The Department of Molecular Microbiology and Immunology's (MMI) mission is to maintain active and integrated research programs that study the interactions between microbes and their hosts. The goal is to understand how these influence the outcome of infection and disease progression. Current research interests in the department include understanding host signaling in response to viral infection, molecular mechanisms of NK and NK T cell activation, and molecular principles underlying fungal pathogenesis. This work provides an interdisciplinary structure for our training programs.
MMI supports undergraduate, graduate, and postdoctoral education in the areas of microbiology and immunology. Departmental instruction includes lecture courses, seminar courses, and laboratory research (both undergraduate independent study and graduate thesis). We foster collaborative studies within the department as well as with faculty in other departments, both on campus and hospital-based.
Save the Date!
Nov. 30th at 4pm
The 54th Annual Charles A. Stuart Memorial Lecture
Lora Hooper, Ph. D.
Professor and Chair of the Department of Immunology
UT Southwestern Medical Center
Howard Hughes Medical Center
"The gut microbiome: a master regulator of metabolism"
Hosted by Shipra Vaishnava, Ph. D.
The Defense Advanced Research Projects Agency (DARPA) has awarded four Brown University faculty members with Director’s Fellowships, which are given to the top performers among agency’s Young Faculty Award recipients. Among these is MMI's own Amanda Jamieson, who has been highlighted for her work and awarded a Director's Fellowship which allows for a third year of funding.
The ubiquitously expressed tyrosine phosphatase SHP-2 (encoded by Ptpn11) is required for constitutive cellular processes including proliferation, differentiation, and the regulation of immune responses. During development and maturation, subsets of T cells express a variety of inhibitory receptors known to associate with phosphatases, which in turn, dephosphorylate key players of activating receptor signaling pathways. We hypothesized that SHP-2 deletion would have major effects on T cell development by altering the thresholds for activation, as well as positive and negative selection.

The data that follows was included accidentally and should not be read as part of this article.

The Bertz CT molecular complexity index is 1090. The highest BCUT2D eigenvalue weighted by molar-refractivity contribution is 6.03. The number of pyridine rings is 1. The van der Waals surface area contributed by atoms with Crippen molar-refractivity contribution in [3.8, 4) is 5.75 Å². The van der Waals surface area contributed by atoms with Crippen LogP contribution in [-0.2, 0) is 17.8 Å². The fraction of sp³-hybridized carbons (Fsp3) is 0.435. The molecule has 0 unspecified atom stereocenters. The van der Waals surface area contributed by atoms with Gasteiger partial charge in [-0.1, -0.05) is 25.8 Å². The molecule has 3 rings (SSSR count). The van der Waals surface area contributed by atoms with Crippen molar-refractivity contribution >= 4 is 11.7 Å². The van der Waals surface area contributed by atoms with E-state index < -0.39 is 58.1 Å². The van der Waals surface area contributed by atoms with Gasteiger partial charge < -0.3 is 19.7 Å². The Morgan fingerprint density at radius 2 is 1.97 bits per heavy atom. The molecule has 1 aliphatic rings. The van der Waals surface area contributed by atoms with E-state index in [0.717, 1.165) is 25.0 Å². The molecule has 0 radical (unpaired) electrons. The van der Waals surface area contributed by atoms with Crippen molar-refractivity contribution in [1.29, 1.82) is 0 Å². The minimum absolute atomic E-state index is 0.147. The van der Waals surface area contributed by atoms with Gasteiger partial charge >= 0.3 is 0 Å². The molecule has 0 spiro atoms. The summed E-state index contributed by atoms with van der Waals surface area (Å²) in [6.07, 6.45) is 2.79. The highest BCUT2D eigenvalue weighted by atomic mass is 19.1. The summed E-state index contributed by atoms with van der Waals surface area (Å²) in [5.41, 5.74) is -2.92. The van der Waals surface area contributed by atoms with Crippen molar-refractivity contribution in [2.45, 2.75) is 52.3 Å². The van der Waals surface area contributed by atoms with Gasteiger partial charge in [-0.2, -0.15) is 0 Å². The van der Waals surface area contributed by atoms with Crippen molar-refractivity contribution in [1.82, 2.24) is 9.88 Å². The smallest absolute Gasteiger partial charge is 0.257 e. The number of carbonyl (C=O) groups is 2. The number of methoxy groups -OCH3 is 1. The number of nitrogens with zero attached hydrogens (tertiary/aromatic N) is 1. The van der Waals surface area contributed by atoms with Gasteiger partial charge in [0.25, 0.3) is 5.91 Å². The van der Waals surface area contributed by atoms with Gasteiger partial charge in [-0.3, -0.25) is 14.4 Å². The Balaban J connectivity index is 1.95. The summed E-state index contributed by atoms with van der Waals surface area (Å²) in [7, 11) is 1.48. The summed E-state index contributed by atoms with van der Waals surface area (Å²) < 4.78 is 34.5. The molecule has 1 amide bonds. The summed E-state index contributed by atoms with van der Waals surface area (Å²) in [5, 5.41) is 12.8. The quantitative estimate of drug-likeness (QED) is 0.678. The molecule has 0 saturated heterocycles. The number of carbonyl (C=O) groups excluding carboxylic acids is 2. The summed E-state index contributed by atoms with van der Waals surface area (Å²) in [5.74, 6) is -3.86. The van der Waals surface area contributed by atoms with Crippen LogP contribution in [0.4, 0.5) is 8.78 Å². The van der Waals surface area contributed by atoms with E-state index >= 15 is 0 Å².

Candida albicans is a diploid fungus that is a frequent cause of mucosal and systemic infections in humans. This species exhibits an unusual parasexual cycle in which mating produces tetraploid cells that undergo a non-meiotic program of concerted chromosome loss to return to a diploid or aneuploid state. In this work, we used a multipronged approach to examine the capacity of parasex to generate diversity in C. albicans.
In recent years, a growing amount of research has begun to focus on the oral microbiome due to its links with health and systemic disease. Previous studies have demonstrated that the gut microbiome is extremely sensitive to short-term hospitalization and that these changes are associated with significant morbidity and mortality. Here, we present a comprehensive pipeline for reliable bedside collection, sequencing, and analysis of the human salivary microbiome. We also develop a novel oral-specific mock community for pipeline validation.
Congratulations to Matthew Hirakawa on receiving the Joukowsky Family Foundation Outstanding Dissertation Award for this thesis titled "Intra-species variation and parasexual reproduction in Candida albicans"! This award is granted to only four Ph. D. candidates each year, each representing the four academic disciplines. Matthew will receive this award at this year's Commencement exercises.